Walking home from class on Monday night, I felt oddly out of place in “normal” clothes compared to the hordes of people wearing outlandish and imaginative costumes. After living in Los Angeles for the past four years and attending the annual West Hollywood Carnaval, I had high expectations for Halloween in Greenwich Village, and I was not disappointed. This year’s Village Halloween Parade was attended by an estimated two million marchers and spectators. The combination of the enormous puppets, musicians, stilt walkers, and of course, the general participants in their wildly creative costumes, all made for a very memorable night.
Established in 1974, the Village Halloween Parade has evolved over time from a relatively small event into one of New York City’s main cultural attractions. In its infancy, the parade was put on by the Theater for the New City, a theater company infamous for their politically-charged plays, but the actual concept for the parade was the brainchild of Ralph Lee. Lee, an Amherst graduate who studied dance and theater in Europe as a Fulbright scholar, began experimenting with producing large masks, puppets, and props during his post-graduate stint as an actor in Broadway and Off-Broadway shows. In collaboration with the Theater for the New City’s founders, George Bartenieff and Crystal Field, Lee decided to host a parade on Halloween night, mostly targeted at the children of the West Village, as a way to showcase some of Lee’s masks and puppets. Though the neighborhood cooperated with the Theater for the New City, the parade’s inaugural year was fairly modest. The following year, however, participation rose to about 1,500 marchers, with the event ending again, as it had in its first year, in Washington Square Park. The 1975 parade earned an OBIE, an award given by The Village Voice to Off-Broadway and Off-Off-Broadway theater groups for their productions.
For the 1976 parade, a formal production team and a not-for-profit organization called Village Halloween Parade, Inc. were created. The organization hired musical groups to perform in the parade and worked with local schools to provide opportunities for children to help artists create puppets for the event. The parade route was adjusted in 1977, with participants now walking along 10th Street from Greenwich Avenue to 5th Avenue and then entering Washington Square Park through the arch. However, when the parade reached over 250,000 participants in 1985, the route was once again changed, this time moving to its current location along the broader Sixth Avenue to accommodate the crowd.
Lee eventually grew disconnected from the event he created, bemoaning particularly the loss of the “spontaneity” of the parade, and ceased organizing the event after 1985. He told The New York Times that as, “the number of onlookers began to overwhelm the participants… that’s what killed it for me.” Lee’s assistant, Jeanne Fleming, became the director of the parade in 1986. Fleming, who describes herself as a “celebration artist,” strives to use the design of public events to promote community building, and to that end she has put emphasis on allowing the public to contribute their own puppets to the parade.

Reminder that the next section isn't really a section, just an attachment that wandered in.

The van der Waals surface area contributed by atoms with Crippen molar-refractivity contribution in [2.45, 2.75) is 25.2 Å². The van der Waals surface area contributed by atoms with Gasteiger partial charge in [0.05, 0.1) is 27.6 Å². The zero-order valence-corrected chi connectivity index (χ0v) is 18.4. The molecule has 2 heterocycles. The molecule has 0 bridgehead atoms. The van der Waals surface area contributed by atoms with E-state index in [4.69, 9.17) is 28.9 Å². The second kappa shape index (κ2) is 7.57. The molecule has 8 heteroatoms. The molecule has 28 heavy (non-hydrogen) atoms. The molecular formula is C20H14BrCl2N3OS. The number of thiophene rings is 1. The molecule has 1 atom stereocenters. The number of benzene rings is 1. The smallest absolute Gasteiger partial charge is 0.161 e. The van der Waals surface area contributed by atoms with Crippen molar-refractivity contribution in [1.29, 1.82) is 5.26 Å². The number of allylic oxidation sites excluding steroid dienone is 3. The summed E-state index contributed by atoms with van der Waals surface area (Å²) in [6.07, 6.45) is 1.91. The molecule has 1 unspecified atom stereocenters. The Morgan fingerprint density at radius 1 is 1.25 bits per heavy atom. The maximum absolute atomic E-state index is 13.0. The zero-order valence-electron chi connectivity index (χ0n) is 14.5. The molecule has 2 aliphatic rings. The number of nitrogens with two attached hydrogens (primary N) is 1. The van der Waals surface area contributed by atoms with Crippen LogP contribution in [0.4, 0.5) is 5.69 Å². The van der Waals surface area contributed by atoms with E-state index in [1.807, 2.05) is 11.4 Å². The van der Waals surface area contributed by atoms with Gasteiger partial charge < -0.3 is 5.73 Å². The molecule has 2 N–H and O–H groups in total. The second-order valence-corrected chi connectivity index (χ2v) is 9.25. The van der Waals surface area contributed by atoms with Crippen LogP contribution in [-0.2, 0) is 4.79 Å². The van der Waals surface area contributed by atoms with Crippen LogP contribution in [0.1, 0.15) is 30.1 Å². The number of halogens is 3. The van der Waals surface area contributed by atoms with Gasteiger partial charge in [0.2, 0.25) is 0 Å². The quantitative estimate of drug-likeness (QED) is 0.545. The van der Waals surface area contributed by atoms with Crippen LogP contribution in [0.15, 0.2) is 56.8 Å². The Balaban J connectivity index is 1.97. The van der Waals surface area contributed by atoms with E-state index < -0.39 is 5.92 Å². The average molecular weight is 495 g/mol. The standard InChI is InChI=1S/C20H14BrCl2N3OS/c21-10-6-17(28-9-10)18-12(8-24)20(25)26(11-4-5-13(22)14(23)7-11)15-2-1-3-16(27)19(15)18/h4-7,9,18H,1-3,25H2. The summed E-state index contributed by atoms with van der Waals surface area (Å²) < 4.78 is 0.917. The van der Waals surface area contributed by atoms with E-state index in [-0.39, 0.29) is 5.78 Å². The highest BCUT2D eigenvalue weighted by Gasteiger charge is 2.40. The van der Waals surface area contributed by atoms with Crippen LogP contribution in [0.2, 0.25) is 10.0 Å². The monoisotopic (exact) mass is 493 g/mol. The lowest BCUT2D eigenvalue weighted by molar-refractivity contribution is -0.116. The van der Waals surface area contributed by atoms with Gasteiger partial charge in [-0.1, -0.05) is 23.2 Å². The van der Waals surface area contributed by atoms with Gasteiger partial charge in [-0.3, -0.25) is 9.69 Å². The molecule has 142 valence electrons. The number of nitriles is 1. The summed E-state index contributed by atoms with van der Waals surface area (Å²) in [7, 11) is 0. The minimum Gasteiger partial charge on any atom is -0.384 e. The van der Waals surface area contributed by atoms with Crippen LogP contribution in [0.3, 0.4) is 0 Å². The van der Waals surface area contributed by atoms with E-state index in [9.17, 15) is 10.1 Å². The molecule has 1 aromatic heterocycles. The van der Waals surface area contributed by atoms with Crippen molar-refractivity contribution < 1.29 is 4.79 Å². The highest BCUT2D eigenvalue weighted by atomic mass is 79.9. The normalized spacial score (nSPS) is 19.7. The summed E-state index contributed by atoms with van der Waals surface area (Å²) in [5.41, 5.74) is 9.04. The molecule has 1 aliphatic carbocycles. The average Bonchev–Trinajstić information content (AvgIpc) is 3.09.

The Village Halloween Parade often serves as a venue for political demonstrations. As Fleming noted, the parade, “is really a reflection, a microcosm, of what’s going on in the world or in the city.” At this year’s event, members of the Occupy Wall Street movement marched in the parade, many holding signs with Halloween-themed messages like “Stop the vampire economy” and “Chains you can believe in” (see image at right). The parade has also been an important symbol of hope and healing for the city and the country as a whole in the wake of tragedy. After the September 11th attacks, most people assumed that the parade would not take place that year. Rather than cancel the event, parade organizers changed the theme of the parade to Phoenix Rising, with the nation’s revival from the ashes of 9/11 symbolized by a large puppet of the mythological bird made by artist Sophia Michahelles.
The Village Halloween Parade is far from universally beloved. Although it was originally intended to be a family-friendly event (and continues to be advertised that way on its website), some groups have criticized the parade for encouraging vulgarity because of the risqué costumes many participants wear. Others have proposed moving the location of the parade to a less residential area, and some say the event is unsafe because the rowdiness of many of the participants inspires violence. By and large, however, most New Yorkers seem to appreciate the artistry, the sense of community, and the pure fun that the parade promotes. In Fleming’s words, the parade is, “the place where… the world come[s] to let down their hair and be themselves.”
Deepti Hajela. “NYC Parade brings spookiness to the streets, with skeletons, floating eyeballs.” The Associated Press, October 31, 2011. Accessed November 1, 2011. http://www.google.com/hostednews/ap/article/ALeqM5gxHNGTnre3x6YGF7GAu39Te3r8gw?docId=93075755a5de41a781b7cc2cf74e7d96.
Andrew Jacobs. “Neighborhood Report: Greenwich Village; The Parade: Too, too? Or Too Much?” The New York Times, October 29, 1995. Accessed November 2, 2011. http://www.nytimes.com/1995/10/29/nyregion/neighborhood-report-greenwich-village-the-parade-too-too-or-too-much.html.
Jack Kugelmass. “Imaging Culture: New York City’s Village Halloween Parade.” In Feasts and Celebrations in North American Ethnic Communities, edited by Ramon Gutierrez and Genevieve Fabre. Albuquerque: University of New Mexico Press, 1995.
Kay Laureen Wylie-Jacob. “The Greenwich Village Halloween Parade, 1974-1993.” PhD Dissertation, New York University, 1995.